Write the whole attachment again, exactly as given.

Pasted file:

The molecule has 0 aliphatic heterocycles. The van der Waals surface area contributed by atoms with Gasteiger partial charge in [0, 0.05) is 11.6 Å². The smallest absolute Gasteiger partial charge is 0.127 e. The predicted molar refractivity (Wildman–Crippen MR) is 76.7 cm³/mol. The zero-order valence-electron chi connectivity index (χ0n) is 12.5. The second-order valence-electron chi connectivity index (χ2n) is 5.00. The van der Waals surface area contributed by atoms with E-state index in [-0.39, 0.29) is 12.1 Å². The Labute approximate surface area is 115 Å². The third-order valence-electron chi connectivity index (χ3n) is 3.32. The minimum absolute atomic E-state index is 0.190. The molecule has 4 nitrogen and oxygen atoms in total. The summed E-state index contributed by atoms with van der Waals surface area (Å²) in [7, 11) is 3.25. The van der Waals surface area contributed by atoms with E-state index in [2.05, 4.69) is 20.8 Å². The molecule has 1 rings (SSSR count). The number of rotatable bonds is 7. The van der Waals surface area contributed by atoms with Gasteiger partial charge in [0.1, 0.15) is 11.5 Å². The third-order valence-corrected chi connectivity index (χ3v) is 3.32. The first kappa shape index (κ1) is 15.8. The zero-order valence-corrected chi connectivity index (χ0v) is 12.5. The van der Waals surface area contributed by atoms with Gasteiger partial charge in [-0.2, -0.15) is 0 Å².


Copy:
The molecule has 0 aliphatic heterocycles. The van der Waals surface area contributed by atoms with Gasteiger partial charge in [0, 0.05) is 11.6 Å². The smallest absolute Gasteiger partial charge is 0.127 e. The predicted molar refractivity (Wildman–Crippen MR) is 76.7 cm³/mol. The zero-order valence-electron chi connectivity index (χ0n) is 12.5. The second-order valence-electron chi connectivity index (χ2n) is 5.00. The van der Waals surface area contributed by atoms with E-state index in [-0.39, 0.29) is 12.1 Å². The Labute approximate surface area is 115 Å². The third-order valence-electron chi connectivity index (χ3n) is 3.32. The minimum absolute atomic E-state index is 0.190. The molecule has 4 nitrogen and oxygen atoms in total. The summed E-state index contributed by atoms with van der Waals surface area (Å²) in [7, 11) is 3.25. The van der Waals surface area contributed by atoms with E-state index in [2.05, 4.69) is 20.8 Å². The molecule has 1 rings (SSSR count). The number of rotatable bonds is 7. The van der Waals surface area contributed by atoms with Gasteiger partial charge in [0.1, 0.15) is 11.5 Å². The third-order valence-corrected chi connectivity index (χ3v) is 3.32. The first kappa shape index (κ1) is 15.8. The zero-order valence-corrected chi connectivity index (χ0v) is 12.5. The van der Waals surface area contributed by atoms with Gasteiger partial charge in [-0.2, -0.15) is 0 Å².